DOREEN NAWA, Lusaka
THE need to bring boys who impregnate their fellow teenage girls to face up to the consequences of their actions has become more apparent in society.
At a meeting recently held by Ipas Zambia at Taj Pamodzi recently, participants felt that girls suffer more when they are impregnated than the boys who are responsible.
Feminist and gender expert Sarah Longwe believes that the current societal trends where girls shoulder most of the blame for teenage pregnancy gives teen fathers a way of escape from their consequences.
Ms Longwe, who is also Non-Governmental Organisations’ Coordinating Council (NGOCC) board chairperson believes that consequences of teenage pregnancy should not only land on girls in cases where the girl is impregnated by a fellow teenage boy.
“There is, therefore, an urgent radical set of change to the systems of preventing teenage pregnancy and support for teenage parents and this should begin from a home,” Ms Longwe says.
She argues that there is too, unfair discrimination when it comes to cautioning teenagers against sexual behaviours as messages only target girls.
Ms Longwe believes that a crackdown on teen fathers and a huge publicity campaign to tell young people how hard it is to be a parent and how easy it is to get pregnant should be mooted.
According to the Zambia Demographic and Health Survey (ZDHS) 2013-2014, the adolescent birth rate countrywide stood at 146 births per 1000 girls at 15-19 years, giving about 29 percent of adolescent girls in Zambia become pregnant before the age of 18.
She suggests that society needs to dispel the ignorance that surrounds sex and make them know the fact that looking after a baby when they are still dependents is a hard task.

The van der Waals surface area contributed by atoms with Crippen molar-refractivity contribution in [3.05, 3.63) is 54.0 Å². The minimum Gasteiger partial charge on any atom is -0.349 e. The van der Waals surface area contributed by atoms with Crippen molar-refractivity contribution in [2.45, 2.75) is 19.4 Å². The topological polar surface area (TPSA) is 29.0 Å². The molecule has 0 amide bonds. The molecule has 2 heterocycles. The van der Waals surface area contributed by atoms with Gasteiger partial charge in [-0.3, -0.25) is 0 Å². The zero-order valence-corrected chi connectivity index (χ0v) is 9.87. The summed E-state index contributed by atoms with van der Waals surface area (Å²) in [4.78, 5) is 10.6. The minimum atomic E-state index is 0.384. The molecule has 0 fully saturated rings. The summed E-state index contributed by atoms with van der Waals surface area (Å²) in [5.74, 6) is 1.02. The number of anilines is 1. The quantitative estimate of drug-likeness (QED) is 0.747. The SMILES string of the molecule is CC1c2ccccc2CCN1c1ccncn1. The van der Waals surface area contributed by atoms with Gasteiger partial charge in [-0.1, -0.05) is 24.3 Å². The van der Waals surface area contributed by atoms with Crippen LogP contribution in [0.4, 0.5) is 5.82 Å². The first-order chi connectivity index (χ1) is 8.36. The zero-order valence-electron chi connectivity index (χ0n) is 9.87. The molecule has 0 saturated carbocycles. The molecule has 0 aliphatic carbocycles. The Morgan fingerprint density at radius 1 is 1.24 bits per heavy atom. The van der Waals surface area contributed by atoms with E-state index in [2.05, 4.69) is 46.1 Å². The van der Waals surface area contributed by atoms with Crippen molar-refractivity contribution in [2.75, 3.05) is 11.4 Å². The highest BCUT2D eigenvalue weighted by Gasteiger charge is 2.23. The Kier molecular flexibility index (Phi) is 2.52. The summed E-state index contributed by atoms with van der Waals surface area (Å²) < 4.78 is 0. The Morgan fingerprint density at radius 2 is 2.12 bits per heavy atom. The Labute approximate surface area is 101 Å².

“They are surrounded by sexual imagery without reference to the responsibilities associated with sexual activity,” Ms Longwe says.
Ms Longwe adds, “Just as importantly, we need to ensure that boys are made aware that fatherhood is not a one-night stand, but a long-term responsibility”.
Society has treated girls who got pregnant like they did so on their own and this is the attitude that has to change in order to lighten the burden, stigma, agony that teen mothers go through.
For Ms Longwe, teenage pregnancy is not right.
Teenage pregnancy undermines girls’ human rights and compromises their opportunity to fully realise their socio-economic development potential.
Ipas Zambia country director Grace Tambatamba-Chiyaba says there is an increase in unwanted pregnancies among teenagers and this has resulted in many teenagers opting for unsafe abortion.
“Comprehensive sex education to young people is vital in efforts to improve their health and dignity, and in turn contribute positively to building a strong foundation for responsible citizenry,” Ms Chiyaba says.
And Zambia National Men’s Network chairperson Nelson Banda acknowledges that teenage pregnancy is rife in communities in Zambia and only girls seem to be at the centre of the blame.
For Mr Banda, the urgent strategy in bringing boys into the circle is by having a national publicity campaign to warn boys and girls of the dangers of teenage pregnancy.
“A cross-stakeholder task force on teenage pregnancy and maybe help lines offering pregnancy and relationship advice to young people is urgently needed. We also need teenage parents to teach their peers the hardships of early pregnancy,” Mr Banda says.
And a once-upon-a-time teenage mother, Bessy Chilekwa now 21, says arguments from society that sex education increased sexual activity are bogus.
Ms Chilekwa, who became a mother at 17 says teenage parents should not be punished but supported so that they did not become marginalised.
“They say life is a greatest teacher and I agree to this adage because through my experience as a teen mother, I have learnt that teen pregnancy is disgraceful. It comes with very harsh realities. I say so because currently, very few teenage mothers receive maintenance from the fathers of their children,” Ms Chilekwa says.
Ms Chilekwa’s wish is the establishment of reforms that will ensure that boys who fathered children were tracked down and forced to pay for maintenance.
Most teenage mothers come to learn of the consequences of being a teenage mother when it is too late to stop the impact.
Concern about the spate of father absence and its effects on children’s well-being has led to a growing focus on fathers in family interventions, although there is relative silence on teenage fathers.
Various stakeholders now feel that there is an urgent need to bring boys and teen fathers on board as a way of bringing teenage pregnancy levels down.
DOREEN NAWA, Lusaka